For continuing fast economic development, it is necessary that national savings remain around 25-30 per cent of GDP and investment at around 20-25 per cent of GDP. However, there are not enough measures in the budget to encourage savings. Presently, small savers hesitate in depositing their savings with the banks. Besides low saving capacity of the people, increase in service charges and low rate of return are also its major causes. On the other hand, interest rates on banks’ credit to privates sector have risen significantly during fiscal year 20004-05. We have already mentioned that that due to low rate of return and higher service charges, the number of deposits of up to Rs 25,000 has decreased by 7.8 million during 1999 to 2004.
Instead of encouraging savings, consumption culture is being promoted. It is worth noting that although private sector credit has risen, a sizeable portion of this consists of personal consumption loans. Figures for such loans have risen to Rs 65 billion in fiscal year 2004-05. These loans are being given for purchase of luxury items that is of no productive use in present economic scenario. It is because of this type of demand that assembling of air conditioners has increased by 464 pre cent and the same factor is at work behind fast growth in industries like automobile and overall large scale manufacturing. So not only this high rate of growth seems to be artificial but there are even greater dangers of this increased non productive expenditure at the national level.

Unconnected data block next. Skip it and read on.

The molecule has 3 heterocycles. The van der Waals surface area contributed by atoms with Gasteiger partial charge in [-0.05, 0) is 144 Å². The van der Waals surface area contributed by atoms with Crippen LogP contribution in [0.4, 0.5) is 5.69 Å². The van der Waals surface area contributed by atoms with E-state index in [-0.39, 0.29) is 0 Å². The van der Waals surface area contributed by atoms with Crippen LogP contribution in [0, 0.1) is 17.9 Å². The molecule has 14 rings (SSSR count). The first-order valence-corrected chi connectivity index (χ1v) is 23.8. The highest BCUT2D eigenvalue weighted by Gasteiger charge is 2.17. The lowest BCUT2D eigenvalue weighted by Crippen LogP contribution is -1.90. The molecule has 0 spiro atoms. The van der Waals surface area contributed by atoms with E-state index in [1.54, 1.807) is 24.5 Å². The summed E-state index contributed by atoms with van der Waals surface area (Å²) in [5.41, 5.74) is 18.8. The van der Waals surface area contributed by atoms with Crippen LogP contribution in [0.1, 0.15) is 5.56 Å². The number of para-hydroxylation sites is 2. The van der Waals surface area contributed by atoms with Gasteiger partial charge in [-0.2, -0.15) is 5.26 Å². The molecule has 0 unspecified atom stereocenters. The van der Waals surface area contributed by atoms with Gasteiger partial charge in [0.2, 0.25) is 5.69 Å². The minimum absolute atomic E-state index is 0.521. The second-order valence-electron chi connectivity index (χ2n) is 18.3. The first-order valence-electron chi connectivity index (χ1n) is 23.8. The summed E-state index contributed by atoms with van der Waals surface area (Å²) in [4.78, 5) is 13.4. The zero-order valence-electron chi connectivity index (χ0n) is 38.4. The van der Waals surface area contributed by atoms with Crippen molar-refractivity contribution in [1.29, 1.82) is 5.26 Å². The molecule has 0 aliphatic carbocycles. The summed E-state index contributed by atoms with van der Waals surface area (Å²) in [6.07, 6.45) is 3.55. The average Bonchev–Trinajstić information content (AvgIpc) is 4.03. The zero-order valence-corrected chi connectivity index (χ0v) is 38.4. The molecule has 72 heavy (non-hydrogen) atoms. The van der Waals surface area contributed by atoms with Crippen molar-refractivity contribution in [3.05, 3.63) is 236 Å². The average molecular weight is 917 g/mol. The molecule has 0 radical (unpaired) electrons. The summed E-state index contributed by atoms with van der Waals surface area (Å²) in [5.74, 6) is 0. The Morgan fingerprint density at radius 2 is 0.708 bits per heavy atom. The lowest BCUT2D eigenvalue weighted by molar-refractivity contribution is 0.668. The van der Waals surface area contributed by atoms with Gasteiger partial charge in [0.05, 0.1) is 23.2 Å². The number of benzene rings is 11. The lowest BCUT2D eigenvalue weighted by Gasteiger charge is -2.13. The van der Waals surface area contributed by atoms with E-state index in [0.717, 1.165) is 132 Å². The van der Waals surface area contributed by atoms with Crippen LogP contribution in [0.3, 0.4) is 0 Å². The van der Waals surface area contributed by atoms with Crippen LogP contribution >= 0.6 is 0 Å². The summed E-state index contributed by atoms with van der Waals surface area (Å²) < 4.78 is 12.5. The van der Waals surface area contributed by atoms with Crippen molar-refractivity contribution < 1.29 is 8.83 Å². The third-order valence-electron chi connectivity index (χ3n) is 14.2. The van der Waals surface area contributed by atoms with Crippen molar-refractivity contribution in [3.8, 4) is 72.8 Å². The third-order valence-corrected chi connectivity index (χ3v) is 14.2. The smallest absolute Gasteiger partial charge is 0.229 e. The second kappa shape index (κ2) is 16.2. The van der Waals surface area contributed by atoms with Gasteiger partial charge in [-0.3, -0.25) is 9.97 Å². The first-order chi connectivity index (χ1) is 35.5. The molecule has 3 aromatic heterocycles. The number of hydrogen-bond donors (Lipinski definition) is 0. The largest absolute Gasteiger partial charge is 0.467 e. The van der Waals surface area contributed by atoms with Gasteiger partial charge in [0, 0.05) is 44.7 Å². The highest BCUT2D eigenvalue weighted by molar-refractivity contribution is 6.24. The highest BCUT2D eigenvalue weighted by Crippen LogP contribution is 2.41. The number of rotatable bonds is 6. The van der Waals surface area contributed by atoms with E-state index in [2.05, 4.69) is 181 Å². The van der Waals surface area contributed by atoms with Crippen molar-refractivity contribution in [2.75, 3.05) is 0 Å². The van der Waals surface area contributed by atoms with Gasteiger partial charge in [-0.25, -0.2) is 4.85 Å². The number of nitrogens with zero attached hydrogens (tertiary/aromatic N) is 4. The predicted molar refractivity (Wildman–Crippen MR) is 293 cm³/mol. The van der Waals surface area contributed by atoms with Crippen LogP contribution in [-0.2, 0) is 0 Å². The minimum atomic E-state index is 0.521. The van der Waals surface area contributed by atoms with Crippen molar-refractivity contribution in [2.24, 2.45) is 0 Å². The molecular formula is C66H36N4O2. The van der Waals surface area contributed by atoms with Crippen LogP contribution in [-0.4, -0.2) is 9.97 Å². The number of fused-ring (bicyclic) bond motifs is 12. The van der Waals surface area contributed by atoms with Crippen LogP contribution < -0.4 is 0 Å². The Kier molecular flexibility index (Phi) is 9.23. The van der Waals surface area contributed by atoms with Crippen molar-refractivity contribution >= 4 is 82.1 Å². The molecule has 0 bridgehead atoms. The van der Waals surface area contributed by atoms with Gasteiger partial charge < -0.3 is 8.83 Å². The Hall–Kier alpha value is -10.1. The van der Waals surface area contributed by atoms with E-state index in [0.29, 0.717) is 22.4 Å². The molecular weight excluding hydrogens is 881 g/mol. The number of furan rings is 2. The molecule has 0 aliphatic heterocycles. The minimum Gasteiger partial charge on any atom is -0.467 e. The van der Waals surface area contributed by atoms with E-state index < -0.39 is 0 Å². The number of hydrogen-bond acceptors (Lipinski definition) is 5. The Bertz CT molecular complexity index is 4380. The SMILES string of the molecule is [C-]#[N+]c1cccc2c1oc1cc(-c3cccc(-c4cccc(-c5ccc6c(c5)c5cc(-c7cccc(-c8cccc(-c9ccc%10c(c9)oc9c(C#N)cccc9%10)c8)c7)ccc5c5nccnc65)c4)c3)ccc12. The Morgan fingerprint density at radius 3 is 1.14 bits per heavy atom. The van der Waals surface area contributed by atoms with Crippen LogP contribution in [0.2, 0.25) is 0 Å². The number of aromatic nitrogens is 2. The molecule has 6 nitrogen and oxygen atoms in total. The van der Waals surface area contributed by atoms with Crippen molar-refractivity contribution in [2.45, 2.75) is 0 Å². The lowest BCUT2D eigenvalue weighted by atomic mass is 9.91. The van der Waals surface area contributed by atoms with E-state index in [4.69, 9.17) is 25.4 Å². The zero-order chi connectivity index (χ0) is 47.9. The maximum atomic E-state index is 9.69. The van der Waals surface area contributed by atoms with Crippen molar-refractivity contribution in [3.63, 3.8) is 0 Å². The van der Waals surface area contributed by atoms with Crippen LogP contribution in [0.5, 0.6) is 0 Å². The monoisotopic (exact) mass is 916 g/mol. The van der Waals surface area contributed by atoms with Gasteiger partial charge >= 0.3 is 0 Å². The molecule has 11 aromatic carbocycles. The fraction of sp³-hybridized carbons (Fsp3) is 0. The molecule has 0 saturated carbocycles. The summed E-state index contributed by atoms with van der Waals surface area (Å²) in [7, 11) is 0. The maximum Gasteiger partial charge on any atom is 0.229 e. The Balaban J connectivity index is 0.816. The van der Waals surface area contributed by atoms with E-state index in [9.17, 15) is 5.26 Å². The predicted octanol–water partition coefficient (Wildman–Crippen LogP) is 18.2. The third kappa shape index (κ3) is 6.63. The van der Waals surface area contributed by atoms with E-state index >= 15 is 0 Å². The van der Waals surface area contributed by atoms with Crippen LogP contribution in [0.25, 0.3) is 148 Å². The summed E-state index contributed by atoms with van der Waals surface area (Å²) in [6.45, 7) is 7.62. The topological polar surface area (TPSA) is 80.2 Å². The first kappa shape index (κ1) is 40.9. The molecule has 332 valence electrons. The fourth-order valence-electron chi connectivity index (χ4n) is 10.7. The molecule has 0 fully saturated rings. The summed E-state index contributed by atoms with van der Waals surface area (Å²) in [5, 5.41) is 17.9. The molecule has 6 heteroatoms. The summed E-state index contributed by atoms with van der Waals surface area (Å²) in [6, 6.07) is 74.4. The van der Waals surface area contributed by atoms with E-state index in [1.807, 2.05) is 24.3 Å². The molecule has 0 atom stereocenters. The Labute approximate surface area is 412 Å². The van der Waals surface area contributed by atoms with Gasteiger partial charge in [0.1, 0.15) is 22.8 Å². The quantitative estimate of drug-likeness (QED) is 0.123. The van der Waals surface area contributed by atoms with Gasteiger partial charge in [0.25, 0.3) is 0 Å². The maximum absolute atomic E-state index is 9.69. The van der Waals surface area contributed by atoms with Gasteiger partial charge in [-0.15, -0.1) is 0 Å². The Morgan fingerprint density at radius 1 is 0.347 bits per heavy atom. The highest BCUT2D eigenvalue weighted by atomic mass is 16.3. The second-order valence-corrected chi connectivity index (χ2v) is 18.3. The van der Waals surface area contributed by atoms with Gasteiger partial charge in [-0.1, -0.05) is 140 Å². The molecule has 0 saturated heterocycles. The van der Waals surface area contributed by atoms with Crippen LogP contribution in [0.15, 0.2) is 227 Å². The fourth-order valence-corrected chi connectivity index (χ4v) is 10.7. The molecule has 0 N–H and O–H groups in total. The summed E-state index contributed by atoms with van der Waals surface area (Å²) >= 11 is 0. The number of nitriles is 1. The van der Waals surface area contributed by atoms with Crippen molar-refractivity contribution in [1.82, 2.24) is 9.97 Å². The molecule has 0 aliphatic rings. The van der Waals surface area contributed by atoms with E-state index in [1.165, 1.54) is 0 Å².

It is being argued that petroleum prices in international market are one of the major causes of higher trade deficit. This is true to some extent. Along with this, another reason that is being stated is that machinery imports are surging, which is a sign of increasing economic activities in the county. However, according to Economic Survey (2004-05), import bill of edibles has risen to 942 million dollars during nine months of July 04 to March 05. It is certain to cross the billion dollar mark at the end of fiscal year. Miscellaneous imports have also reached to $3 billion in the same period. This needs to be taken care of. It is nothing but our mismanagement that we are importing food items despite being an agricultural country. Economic mangers are aware of this dimension but neither any comprehensive policy for self sufficiency in food is present in budget nor any measures to curtail un-necessary imports.